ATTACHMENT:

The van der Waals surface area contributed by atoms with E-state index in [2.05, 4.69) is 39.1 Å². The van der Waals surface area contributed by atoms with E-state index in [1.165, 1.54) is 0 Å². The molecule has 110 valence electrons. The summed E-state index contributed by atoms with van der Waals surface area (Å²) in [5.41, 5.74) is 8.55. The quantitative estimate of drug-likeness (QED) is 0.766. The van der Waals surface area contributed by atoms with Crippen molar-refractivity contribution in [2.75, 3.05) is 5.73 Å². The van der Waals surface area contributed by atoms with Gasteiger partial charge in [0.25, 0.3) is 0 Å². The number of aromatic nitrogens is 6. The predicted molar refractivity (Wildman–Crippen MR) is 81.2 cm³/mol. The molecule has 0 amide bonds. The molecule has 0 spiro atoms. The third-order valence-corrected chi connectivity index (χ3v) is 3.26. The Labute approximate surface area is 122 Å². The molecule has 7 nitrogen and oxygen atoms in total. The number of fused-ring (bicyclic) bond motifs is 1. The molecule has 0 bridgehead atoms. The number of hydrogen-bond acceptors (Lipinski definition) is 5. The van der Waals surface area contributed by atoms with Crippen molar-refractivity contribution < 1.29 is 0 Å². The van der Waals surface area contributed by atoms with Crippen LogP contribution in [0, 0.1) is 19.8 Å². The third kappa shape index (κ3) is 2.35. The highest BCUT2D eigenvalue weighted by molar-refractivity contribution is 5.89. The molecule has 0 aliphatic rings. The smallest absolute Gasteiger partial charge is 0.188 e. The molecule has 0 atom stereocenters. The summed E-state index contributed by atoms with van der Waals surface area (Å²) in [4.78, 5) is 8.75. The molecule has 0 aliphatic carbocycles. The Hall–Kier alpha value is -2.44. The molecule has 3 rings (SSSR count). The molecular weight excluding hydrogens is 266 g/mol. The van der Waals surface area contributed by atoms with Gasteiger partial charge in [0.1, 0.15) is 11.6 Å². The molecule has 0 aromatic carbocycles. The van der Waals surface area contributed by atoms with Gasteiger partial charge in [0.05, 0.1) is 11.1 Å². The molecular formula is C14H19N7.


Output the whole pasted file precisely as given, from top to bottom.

The van der Waals surface area contributed by atoms with E-state index in [2.05, 4.69) is 39.1 Å². The van der Waals surface area contributed by atoms with E-state index in [1.165, 1.54) is 0 Å². The molecule has 110 valence electrons. The summed E-state index contributed by atoms with van der Waals surface area (Å²) in [5.41, 5.74) is 8.55. The quantitative estimate of drug-likeness (QED) is 0.766. The van der Waals surface area contributed by atoms with Crippen molar-refractivity contribution in [2.75, 3.05) is 5.73 Å². The van der Waals surface area contributed by atoms with Gasteiger partial charge in [0.25, 0.3) is 0 Å². The number of aromatic nitrogens is 6. The predicted molar refractivity (Wildman–Crippen MR) is 81.2 cm³/mol. The molecule has 0 amide bonds. The molecule has 0 spiro atoms. The third-order valence-corrected chi connectivity index (χ3v) is 3.26. The Labute approximate surface area is 122 Å². The molecule has 7 nitrogen and oxygen atoms in total. The number of fused-ring (bicyclic) bond motifs is 1. The molecule has 0 bridgehead atoms. The number of hydrogen-bond acceptors (Lipinski definition) is 5. The van der Waals surface area contributed by atoms with Crippen molar-refractivity contribution < 1.29 is 0 Å². The van der Waals surface area contributed by atoms with Crippen LogP contribution in [0, 0.1) is 19.8 Å². The third kappa shape index (κ3) is 2.35. The highest BCUT2D eigenvalue weighted by molar-refractivity contribution is 5.89. The molecule has 0 aliphatic rings. The smallest absolute Gasteiger partial charge is 0.188 e. The molecule has 0 atom stereocenters. The summed E-state index contributed by atoms with van der Waals surface area (Å²) in [4.78, 5) is 8.75. The molecule has 0 aliphatic carbocycles. The Hall–Kier alpha value is -2.44. The molecule has 3 rings (SSSR count). The molecular weight excluding hydrogens is 266 g/mol. The van der Waals surface area contributed by atoms with Gasteiger partial charge in [0.1, 0.15) is 11.6 Å². The molecule has 0 aromatic carbocycles. The van der Waals surface area contributed by atoms with Gasteiger partial charge in [0.05, 0.1) is 11.1 Å². The molecular formula is C14H19N7.